Wednesday, September 14, 2011

Playing the Name Game

By Tracy Kiely

My husband and I have three children. We could not have a fourth. Not because of time constraints, medical conditions, or financial limitations, mind you. We simply ran out of names we could agree on. I’d suggest a name for a girl, and my husband would be assaulted by some memory of a mean little girl who picked her nose. He’d suggest a name for a boy, and I’d have a vision of that kid who got waaaaaay too into Dungeons and Dragons.

Shakespeare once famously opined “That which we call a rose, By any other name would smell as sweet,” and since he’s Shakespeare, for goodness’ sake, most of us nod our heads in respectful agreement and murmur, “Oh, yes. How very true. Spot on.”

However, at the risk of incurring the wrath of English teachers everywhere, I respectfully disagree. Now before you start screaming at your monitors (all two of you), hear me out. While I have enormous respect for the Bard, I would tender the argument that were we to call said flower, oh, I don’t know, let’s go with “butt rot,” there might be some among us who might hold off on sticking our noses into an arrangement of them. Yes, it would smell nice were we to overcome our hesitation to give it a full-on sniff, but would we?

Names matter. They suggest. They imply. They are the first glimpse we have into a person’s background (via their parent’s preferred nomenclature). You introduce yourself as “Donny Joe,” and I will hazard a guess that you own at least one plaid, flannel shirt. You present me with a card that reads “Winston Thorpe, III, Esq.” I will likewise infer that you might own a silk tie. Or at least you want me to think you do.

Is this a fool-proof plan? Absolutely not. Do people still judge anyway? Absolutely.

In picking names for my characters, I go with what those names suggest to me. I might use the name of that kid who got a tattoo to celebrate his elevation to Dungeon Master or I might use the name of an old boss whom I despised. Really, really despised.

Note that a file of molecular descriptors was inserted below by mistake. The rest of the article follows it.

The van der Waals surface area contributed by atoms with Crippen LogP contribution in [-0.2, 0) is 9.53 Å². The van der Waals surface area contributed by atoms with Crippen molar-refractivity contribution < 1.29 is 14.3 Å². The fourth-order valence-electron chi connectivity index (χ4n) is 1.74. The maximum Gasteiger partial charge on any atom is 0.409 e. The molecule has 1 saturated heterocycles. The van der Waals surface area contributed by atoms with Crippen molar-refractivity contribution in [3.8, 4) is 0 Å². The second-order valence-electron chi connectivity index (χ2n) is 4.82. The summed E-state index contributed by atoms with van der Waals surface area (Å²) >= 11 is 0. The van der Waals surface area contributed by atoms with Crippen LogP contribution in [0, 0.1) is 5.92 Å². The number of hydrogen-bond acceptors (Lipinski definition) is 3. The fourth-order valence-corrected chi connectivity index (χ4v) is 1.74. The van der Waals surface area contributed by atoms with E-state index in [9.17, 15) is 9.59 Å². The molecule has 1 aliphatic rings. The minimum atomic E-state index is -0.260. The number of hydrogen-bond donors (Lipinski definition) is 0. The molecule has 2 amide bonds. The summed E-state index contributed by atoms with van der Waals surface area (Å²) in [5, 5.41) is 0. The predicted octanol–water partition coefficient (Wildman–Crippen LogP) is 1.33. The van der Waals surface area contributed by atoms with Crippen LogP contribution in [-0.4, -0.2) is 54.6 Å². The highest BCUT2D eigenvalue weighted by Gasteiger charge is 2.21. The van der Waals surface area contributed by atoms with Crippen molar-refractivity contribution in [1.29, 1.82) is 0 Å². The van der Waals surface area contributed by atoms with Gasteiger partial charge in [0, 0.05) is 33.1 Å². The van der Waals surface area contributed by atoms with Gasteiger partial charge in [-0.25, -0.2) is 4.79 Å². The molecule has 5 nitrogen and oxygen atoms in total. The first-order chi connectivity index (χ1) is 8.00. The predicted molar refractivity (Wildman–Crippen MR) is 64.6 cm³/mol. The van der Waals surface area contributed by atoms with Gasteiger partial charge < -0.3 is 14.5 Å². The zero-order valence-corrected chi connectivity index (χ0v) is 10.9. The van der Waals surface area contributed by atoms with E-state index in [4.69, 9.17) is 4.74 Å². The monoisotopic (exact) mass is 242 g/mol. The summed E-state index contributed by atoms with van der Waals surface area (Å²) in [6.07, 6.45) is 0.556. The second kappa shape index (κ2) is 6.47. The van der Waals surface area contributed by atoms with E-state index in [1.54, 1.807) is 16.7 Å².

(Legal Disclaimer: For this latter example, I, of course, immediately rejected that tactic as being horribly immature and beneath me, and so did not. I may have mentioned his greasy hair and lack of oral hygiene, but not his name.)

I don’t have a list of stock names for the good, the evil, or the daffy. Instead, I try and think of my character’s background and what their parents might have named them. I also wonder what said character would have done with that name. Would they have changed it? Glorified in it? Made a nickname out of it? For me, that’s what begins to shape the character.

And so, it’s far easier to shape a character on a page by presenting them with a name than it is to shape the character of a child. Can you imagine what kind of nursing home Winston Thorpe, III might stick me in one day? You just know it would be horrible.


Meredith Cole said...

You had three names you could agree on? Not bad. I became worried that if we moved beyond one boy, there would be major disagreements. Although I'm quite convinced that girl's names (with kids and characters) are easier to decide.

Sue Ann Jaffarian said...

I totally agree that I would not stick my nose into a bouquet of butt rot buds, no matter what the Bard said. Sometimes when I'm in the early pages of a manuscript, I have to try names on characters, like shoes, until I get the right fit. I know I have the perfect name when that character comes alive on the page. It's like they were just waiting for me to discover them.

Rebecca Cantrell said...

Great post, Tracy! I'm glad you guys at least got three children properly named. We only managed ONE, and it was hotly contested (Thor, my husband wanted to name him Thor. My son, upon hearing this, is now bitterly disappointed that we did not name him Thor. THOR!).

Working with words, a name on a page is where it all starts. Or doesn't.

Happy trails to St. Louis!

Beth Caudill said...

With our first child, we were told we were having a girl and we couldn't agree on a name. I went into labor still without a name for the little girl I was supposed to have.

But being a good planner, we had a boys name picked out and agreed upon. Lucky us, our first child turned out to be a boy.

The second we were pretty much guaranteed a boy and eventually agreed on a name earlier than with out first child.

We thankfully won't have any more children and still don't have a girls name that we both like.

Reece said...

Nice post, Tracy. You would think that naming characters would be easy, but I always seem to go through about three or four names for a major character before I settle on one.

And, Becky, what's wrong with Thor? Thor rules!